Yep.  One or two must go.

However, all four fireplaces will likely stay firmly in place until we’ve lived in the house for a little bit, at least.  Which means I’ve gone on a Pinterest expedition to find inspiration for fireplace dressing (since the acquisition of four fireplaces obviously requires a whole lot of inspiration.)  My favourites?

This chalkboard-adorned mantel idea from Mom4Real is pretty fantastic, and could easily be switched up for the seasons.

Chalkboard fireplace mantel with banner

I’m thinking it could be a lot of fun for the guestroom fireplace.  If the guestroom fireplace makes the final faux fireplace cut, that is.  :)

And how fun is this mantel from Wit and Whistle

Red brick fireplace with garland and zombie warning sign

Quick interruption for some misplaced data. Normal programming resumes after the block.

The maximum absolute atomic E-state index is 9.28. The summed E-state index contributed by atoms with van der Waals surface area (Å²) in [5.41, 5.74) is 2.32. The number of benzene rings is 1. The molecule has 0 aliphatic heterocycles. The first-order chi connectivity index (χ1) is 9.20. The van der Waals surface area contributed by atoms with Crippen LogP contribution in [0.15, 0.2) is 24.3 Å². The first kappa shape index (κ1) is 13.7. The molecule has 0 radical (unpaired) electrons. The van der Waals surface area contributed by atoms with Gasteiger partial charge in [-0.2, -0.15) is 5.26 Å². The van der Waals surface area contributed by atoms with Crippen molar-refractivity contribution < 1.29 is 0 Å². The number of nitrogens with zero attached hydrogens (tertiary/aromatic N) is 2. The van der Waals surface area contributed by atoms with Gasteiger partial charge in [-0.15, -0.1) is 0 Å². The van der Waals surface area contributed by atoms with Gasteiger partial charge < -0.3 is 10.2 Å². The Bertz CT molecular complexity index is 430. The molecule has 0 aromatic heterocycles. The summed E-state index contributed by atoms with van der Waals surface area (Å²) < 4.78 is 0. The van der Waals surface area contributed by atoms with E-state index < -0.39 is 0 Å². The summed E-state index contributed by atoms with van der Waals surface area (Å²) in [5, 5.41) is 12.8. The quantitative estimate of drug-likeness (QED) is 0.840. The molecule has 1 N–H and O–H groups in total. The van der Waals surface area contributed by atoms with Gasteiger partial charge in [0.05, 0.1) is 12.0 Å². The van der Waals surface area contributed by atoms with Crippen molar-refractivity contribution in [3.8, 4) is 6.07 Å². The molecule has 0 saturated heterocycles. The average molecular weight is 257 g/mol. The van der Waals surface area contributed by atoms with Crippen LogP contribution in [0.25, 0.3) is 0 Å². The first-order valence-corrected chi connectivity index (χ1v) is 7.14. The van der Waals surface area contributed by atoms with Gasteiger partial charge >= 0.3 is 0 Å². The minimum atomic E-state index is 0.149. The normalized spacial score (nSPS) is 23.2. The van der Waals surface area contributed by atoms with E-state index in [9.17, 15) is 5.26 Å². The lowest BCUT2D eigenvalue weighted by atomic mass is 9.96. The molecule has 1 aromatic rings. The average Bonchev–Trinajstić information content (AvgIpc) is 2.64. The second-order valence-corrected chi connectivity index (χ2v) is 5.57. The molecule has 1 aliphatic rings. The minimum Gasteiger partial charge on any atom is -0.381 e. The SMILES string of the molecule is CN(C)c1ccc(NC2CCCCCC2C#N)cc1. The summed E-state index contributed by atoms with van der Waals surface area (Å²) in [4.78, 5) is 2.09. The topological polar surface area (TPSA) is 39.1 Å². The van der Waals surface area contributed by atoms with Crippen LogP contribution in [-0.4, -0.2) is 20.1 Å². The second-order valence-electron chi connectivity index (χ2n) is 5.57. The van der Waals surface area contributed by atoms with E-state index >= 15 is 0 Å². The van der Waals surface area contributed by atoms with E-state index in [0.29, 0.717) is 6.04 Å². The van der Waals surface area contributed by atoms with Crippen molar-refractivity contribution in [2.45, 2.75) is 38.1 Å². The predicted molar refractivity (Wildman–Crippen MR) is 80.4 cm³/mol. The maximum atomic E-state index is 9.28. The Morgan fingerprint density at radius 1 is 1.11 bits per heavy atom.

The Danger Zombies sign?  That’s a whole lot of awesomeness.

And globes, maps and galoshes?  I love globes and maps and galoshes!

Maps and globes and galoshes fireplace mantel

This map-a-licious mantel is courtesy of the lovely folk over at Gather and Build.

However this one, from Style at Home, is my absolute fave.  Not necessarily because I like the fireplace (although I do!)  But because I’m obsessed with everything about this living room.  Love love love!

Gray white red teal living room with fireplace Style at Home

But, I’m guessing (just call it a hunch) that at least one of my four (FOUR!) fireplaces will end up looking a little like this…

White faux fireplace in Benjamin Moore Edgecomb Gray living room with basket inside

Yup.  Like our old faux fireplace.  Because I loved it.  And because I miss it.  LOTS.

So there you have it.  My Pinterest-derived fireplace mantel inspiration.  Because I need lots of inspiration.  Because I’ll be the proud owner of a lot of faux fireplaces very very shortly.  In a mere four days, in fact.

Can’t wait.  :)